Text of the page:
THE MOZILLA FOUNDATION has announced a new version of its flagship Firefox browser which will lock down privacy settings by default.
As promised, today's release of Firefox (version 69) will switch on Enhanced Tracking Protection by default, meaning no third-party tracking cookies and no crypto mining, right out of the box.
Enhanced Tracking Protection was launched in Firefox 57 as an optional feature. Mozilla says that one in five of its users have elected to turn it on, with new users getting it by default since Firefox 67.
Now, it'll be the standard for everyone. Mozilla explains:
"With today's release, we expect to provide protection for 100% of our users by default. Enhanced Tracking Protection works behind-the-scenes to keep a company from forming a profile of you based on their tracking of your browsing behaviour across websites -- often without your knowledge or consent.
"Those profiles and the information they contain may then be sold and used for purposes you never knew or intended. Enhanced Tracking Protection helps to mitigate this threat and puts you back in control of your online experience."
If you want to override it, without turning it off altogether, there's access in the settings to all the domains being blocked, letting you tweak them at a granular level.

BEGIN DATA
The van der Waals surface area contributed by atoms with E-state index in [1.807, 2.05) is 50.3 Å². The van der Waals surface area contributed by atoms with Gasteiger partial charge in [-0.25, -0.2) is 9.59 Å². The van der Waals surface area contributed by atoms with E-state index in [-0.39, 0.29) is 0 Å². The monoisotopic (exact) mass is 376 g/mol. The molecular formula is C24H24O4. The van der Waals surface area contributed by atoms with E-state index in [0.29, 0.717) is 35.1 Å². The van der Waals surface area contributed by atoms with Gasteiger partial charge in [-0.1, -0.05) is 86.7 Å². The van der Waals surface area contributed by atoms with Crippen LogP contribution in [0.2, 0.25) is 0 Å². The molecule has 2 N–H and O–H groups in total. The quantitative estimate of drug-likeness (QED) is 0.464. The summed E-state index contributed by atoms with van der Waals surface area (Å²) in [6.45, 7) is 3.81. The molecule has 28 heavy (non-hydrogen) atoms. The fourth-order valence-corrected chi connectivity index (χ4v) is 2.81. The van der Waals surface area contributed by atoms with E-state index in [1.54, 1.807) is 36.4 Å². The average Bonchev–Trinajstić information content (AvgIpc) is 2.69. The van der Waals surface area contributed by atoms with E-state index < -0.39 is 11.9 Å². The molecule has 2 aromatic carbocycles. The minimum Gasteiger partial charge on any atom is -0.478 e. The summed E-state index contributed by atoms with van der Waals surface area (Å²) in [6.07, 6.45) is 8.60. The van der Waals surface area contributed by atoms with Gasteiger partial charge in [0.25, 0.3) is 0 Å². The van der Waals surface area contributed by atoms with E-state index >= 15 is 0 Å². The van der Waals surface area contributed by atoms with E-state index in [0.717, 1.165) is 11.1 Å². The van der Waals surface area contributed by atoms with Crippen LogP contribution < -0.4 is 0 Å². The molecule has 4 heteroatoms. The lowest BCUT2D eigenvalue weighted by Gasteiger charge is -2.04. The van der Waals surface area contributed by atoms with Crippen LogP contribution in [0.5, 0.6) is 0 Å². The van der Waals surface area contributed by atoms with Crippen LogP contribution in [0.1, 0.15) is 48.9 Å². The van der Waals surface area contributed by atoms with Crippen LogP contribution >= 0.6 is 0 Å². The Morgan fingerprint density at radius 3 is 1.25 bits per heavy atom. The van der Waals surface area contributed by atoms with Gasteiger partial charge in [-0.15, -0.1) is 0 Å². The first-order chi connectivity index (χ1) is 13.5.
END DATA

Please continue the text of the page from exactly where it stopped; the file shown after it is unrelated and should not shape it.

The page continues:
The other big feature in Enhanced Tracking Protection is the protection against "fingerprinting", the practice of using your browser settings as a means to identify you. Working with technologies developed by TOR, Firefox will be able to send false information about the size of your browser window, confusing the algorithm that can use it to deduce your browser use.
This feature isn't switched on by default in this edition, but will eventually become the norm too.
Firefox is at a key moment in its history. Soon, it will be the last major browser not to use Google's Chromium engine, Mozilla needs to find a new identity for its star product.
Luckily for everyone, it appears to be doing it in spades through a focus on being a super-secure option. μ
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